means, responsive to the input stream, for forming a first seed from the input stream; means, responsive to the input stream, for forming a second seed from the input stream; means, responsive to the input stream, for selecting a set of bits from the input stream; random function processor circuitry for generating a random function processor bit stream including means for performing a one-way stretching function, said means for performing the one-way stretching function comprising means for performing a plurality of parallel one-way functions to generate a plurality of larger random numbers and means for concatenating the plurality of larger random numbers to generate the random function processor bit stream; graph processor circuitry for generating a graph processor bit stream including means for performing an expander graph function using the second seed and the set of bits from the input stream; and means, responsive to the random function processor bit stream and the graph processor bit stream, for generating the output stream as the bitwise exclusive-OR of the random function processor bit stream and the graph processor bit stream. 2. A method for generating successive output streams of cryptographically strong pseudo-random bits from an input stream of random bits, the method comprising the steps of:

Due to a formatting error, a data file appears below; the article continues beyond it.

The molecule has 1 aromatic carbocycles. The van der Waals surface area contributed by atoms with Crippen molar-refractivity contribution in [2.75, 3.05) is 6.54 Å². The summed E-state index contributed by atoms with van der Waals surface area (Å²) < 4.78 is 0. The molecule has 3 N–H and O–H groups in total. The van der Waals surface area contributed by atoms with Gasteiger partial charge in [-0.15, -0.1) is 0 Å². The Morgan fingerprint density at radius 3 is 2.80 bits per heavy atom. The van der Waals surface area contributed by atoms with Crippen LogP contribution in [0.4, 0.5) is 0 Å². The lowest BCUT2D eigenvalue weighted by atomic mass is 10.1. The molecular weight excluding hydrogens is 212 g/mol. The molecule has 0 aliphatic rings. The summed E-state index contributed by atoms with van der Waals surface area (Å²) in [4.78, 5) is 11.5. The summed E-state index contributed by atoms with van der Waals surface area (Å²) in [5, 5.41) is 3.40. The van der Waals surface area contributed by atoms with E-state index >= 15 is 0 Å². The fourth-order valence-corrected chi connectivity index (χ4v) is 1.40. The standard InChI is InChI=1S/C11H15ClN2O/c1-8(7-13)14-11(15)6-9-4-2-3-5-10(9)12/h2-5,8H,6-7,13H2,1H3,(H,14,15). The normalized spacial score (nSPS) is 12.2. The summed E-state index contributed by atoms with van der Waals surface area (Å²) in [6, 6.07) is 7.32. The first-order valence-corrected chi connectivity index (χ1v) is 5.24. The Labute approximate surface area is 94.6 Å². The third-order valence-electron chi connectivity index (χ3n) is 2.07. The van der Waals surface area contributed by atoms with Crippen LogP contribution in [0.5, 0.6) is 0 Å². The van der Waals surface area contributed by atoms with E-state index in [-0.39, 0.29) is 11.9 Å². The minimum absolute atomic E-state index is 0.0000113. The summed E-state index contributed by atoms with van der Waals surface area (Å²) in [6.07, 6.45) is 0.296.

(a) responsive to the input stream, forming a first seed from the input stream for processing by a random function processor; (b) responsive to the input stream, forming a second seed from the input stream for processing by a graph processor; (c) responsive to the input stream, selecting a set of bits from the input stream for processing by the graph processor; (d) in the random number processor, performing a one-way stretching function, said step of performing the one-way stretching function comprising the steps of performing a plurality of parallel one-way functions to generate a plurality of larger random numbers, and concatenating the larger random numbers to generate a random function processor bit stream; (e) in the graph processor, performing an expander graph function using the second seed and the set of bits from the input stream to generate a graph processor bit stream; (f) responsive to the random function processor bit stream and the graph processor bit stream, generating the output stream as the bitwise exclusive-OR of the random function processor bit stream and the graph processor bit stream; and (g) returning to steps (c), (d), (e), and (f) to generate successive output streams. 3. A method for generating an output stream of cryptographically strong pseudo-random bits from an input stream of random bits, the method comprising the steps of: